The predicted list of protein kinases were further divided into groups, families, subfamilies, and domains. The group classifications were done using the PhosphoSite database , whereas the superfamily, family, subfamily, and domain level classifications were retrieved from UniProt . In addition, various biological information such as official symbol, full name, biological IDs, other known aliases, amino acid sequences, functional domain, gene ontology, pathway assignments, and drug compounds were extracted from various biological databases such as (i) NCBI, (ii) UniProt, (iii) Amigo Go, (iv) KEGG, and (v) DrugBank. Figure 2 depicts a schematic summary of the HomoKinase data warehouse creation process.
The curated human protein kinase names and their related information retrieved from other databases were used to develop the HomoKinase database. The HomoKinase database is implemented as client/server architecture with easy-to-use web interface. The server is made of MySQL database, and the web client and programs for the human protein kinase retrieval, annotation, and query interface were designed using PHP programming language.
Entrez Gene stores information on 1,93,709 genes specific to Homo sapiens (as on October 2012). We retrieved 33,489 human genes/proteins specific to our query term “(Homo sapiens [Organism] AND HGNC).” On further comparison with HGNC database, only the 19,026 genes have official HGNC gene symbol, and the remaining were 8399 pseudogenes, 4230 noncoding RNAs, 707 phenotype, and 1127 other genes.
The 19,032 HGNC approved human genes were further classified into protein kinases by checking the presence of three GO annotation terms (i) ATP binding property, (ii) kinase activity, and (iii) protein phosphorylation property. The HGNC approved genes fulfilling the above three GO properties (e.g., CDK1, MARK1) were classified as protein kinases and included in the database. Protein kinases missing any one of the above GO properties were filtered and eliminated as nonprotein kinase. The examples of proteins with missing kinase information were (i) absence of ATP binding (e.g., PRKAG2, ADCK4), (ii) absence of kinase activity (e.g., ACTR2, EPHA8), and (iii) absence of protein phosphorylation (e.g., RIOK1, TRIB2). In addition, few genes with lipid kinase activity (e.g., PIK3C2B) and nonprotein kinase (e.g., CKM) were also filtered out. The GO curation and filtration resulted in 498 human genes marked as validated human protein kinases which were included in the final HomoKinase database.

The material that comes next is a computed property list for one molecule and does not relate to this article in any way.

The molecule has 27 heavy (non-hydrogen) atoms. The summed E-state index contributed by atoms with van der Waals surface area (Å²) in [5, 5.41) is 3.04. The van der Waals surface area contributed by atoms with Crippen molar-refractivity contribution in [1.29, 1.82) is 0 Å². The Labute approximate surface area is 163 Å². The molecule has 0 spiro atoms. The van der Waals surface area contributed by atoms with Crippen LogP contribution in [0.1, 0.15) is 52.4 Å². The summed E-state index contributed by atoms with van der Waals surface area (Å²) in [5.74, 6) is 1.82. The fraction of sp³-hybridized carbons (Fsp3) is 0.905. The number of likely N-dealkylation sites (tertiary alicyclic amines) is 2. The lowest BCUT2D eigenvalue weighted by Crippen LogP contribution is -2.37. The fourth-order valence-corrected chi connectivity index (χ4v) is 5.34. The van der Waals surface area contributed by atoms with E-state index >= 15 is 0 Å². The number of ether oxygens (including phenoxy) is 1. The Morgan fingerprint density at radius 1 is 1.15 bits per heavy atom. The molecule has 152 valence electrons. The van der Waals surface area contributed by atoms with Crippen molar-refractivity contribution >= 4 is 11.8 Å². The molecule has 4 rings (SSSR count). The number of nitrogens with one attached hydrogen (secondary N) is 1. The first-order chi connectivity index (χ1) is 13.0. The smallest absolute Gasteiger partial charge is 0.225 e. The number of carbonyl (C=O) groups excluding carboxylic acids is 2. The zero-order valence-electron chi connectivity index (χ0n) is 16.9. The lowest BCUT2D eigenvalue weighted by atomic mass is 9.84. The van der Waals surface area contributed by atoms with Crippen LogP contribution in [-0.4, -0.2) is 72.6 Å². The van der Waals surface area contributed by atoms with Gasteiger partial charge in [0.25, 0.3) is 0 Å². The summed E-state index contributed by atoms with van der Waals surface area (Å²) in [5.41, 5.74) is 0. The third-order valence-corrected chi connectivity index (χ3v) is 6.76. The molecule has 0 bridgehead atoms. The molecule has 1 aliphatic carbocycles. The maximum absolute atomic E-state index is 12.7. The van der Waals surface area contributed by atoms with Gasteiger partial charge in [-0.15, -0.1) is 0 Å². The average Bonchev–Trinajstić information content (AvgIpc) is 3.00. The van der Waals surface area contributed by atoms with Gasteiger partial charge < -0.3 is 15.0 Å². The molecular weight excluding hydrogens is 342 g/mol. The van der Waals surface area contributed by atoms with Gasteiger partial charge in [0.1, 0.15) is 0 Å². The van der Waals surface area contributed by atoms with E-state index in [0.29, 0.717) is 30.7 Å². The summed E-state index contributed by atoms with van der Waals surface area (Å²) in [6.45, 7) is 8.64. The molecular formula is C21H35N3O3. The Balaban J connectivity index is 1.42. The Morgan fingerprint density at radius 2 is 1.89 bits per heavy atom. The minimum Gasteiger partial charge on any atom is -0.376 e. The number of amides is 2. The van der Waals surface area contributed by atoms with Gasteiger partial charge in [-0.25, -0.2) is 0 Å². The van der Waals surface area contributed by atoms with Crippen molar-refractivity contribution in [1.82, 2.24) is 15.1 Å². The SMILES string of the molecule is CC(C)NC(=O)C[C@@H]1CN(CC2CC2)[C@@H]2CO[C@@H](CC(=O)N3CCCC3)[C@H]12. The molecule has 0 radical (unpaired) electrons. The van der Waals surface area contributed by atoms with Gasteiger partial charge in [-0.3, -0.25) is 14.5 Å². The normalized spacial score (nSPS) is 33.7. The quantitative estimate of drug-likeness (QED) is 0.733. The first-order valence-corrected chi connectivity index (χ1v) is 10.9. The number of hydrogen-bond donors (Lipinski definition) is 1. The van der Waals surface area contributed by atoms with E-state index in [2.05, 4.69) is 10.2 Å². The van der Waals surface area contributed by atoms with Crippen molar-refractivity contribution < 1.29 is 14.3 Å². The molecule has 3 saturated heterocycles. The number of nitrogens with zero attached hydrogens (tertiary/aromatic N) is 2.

The HomoKinase database was compared with KinBase  and KinWeb , the two currently available databases which include human protein kinases. KinBase consists of 506 entries, whereas KinWeb contains 508 entries. HomoKinase excludes the genes which were not approved by HGNC (e.g., NIM1, MST4 in KinBase; ZAK, SgK223 in KinWeb) and genes without proper GO kinase annotation (e.g., ADCK4, TRRAP in KinBase; BRDT, SRM in KinWeb). As a result the number of entries in HomoKinase is reduced into 498. In addition, some of the other common mistakes identified in both databases include (i) gene ID replaced with another gene ID (e.g., SPEG in KinBase; TAO2, Trad in KinWeb), (ii) genes without information on Entrez Gene ID (e.g., sgk424 in KinBase and KinWeb), and (iii) pseudogenes (e.g., PRKY in KinBase and KinWeb). In total, we identified 31 genes with incomplete information (such as error in gene ID and gene name) in KinBase and 8 genes in KinWeb. Table 1 shows the overall comparison of the three databases.